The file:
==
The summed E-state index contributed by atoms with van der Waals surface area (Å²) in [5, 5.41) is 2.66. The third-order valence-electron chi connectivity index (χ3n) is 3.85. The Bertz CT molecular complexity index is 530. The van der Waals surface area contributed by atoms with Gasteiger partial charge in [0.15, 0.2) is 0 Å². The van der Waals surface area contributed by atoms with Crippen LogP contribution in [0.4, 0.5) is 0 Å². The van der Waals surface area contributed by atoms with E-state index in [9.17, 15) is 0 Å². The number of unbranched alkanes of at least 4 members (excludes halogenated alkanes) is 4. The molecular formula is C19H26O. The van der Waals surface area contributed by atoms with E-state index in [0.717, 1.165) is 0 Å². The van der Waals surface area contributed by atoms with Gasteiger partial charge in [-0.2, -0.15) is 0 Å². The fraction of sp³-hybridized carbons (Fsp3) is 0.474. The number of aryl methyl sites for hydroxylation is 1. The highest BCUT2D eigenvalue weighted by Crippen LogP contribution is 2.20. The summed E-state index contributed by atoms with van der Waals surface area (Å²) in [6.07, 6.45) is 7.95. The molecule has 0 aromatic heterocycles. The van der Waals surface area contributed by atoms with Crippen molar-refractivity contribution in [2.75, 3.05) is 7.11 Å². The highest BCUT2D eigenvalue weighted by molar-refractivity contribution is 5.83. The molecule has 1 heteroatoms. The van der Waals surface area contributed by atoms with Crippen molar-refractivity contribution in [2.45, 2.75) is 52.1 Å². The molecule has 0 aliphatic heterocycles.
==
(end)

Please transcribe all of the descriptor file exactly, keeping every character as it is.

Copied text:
The summed E-state index contributed by atoms with van der Waals surface area (Å²) in [5, 5.41) is 2.66. The third-order valence-electron chi connectivity index (χ3n) is 3.85. The Bertz CT molecular complexity index is 530. The van der Waals surface area contributed by atoms with Gasteiger partial charge in [0.15, 0.2) is 0 Å². The van der Waals surface area contributed by atoms with Crippen LogP contribution in [0.4, 0.5) is 0 Å². The van der Waals surface area contributed by atoms with E-state index in [9.17, 15) is 0 Å². The number of unbranched alkanes of at least 4 members (excludes halogenated alkanes) is 4. The molecular formula is C19H26O. The van der Waals surface area contributed by atoms with E-state index in [0.717, 1.165) is 0 Å². The van der Waals surface area contributed by atoms with Gasteiger partial charge in [-0.2, -0.15) is 0 Å². The fraction of sp³-hybridized carbons (Fsp3) is 0.474. The number of aryl methyl sites for hydroxylation is 1. The highest BCUT2D eigenvalue weighted by Crippen LogP contribution is 2.20. The summed E-state index contributed by atoms with van der Waals surface area (Å²) in [6.07, 6.45) is 7.95. The molecule has 0 aromatic heterocycles. The van der Waals surface area contributed by atoms with Crippen molar-refractivity contribution in [2.75, 3.05) is 7.11 Å². The highest BCUT2D eigenvalue weighted by molar-refractivity contribution is 5.83. The molecule has 1 heteroatoms. The van der Waals surface area contributed by atoms with Crippen molar-refractivity contribution in [2.45, 2.75) is 52.1 Å². The molecule has 0 aliphatic heterocycles.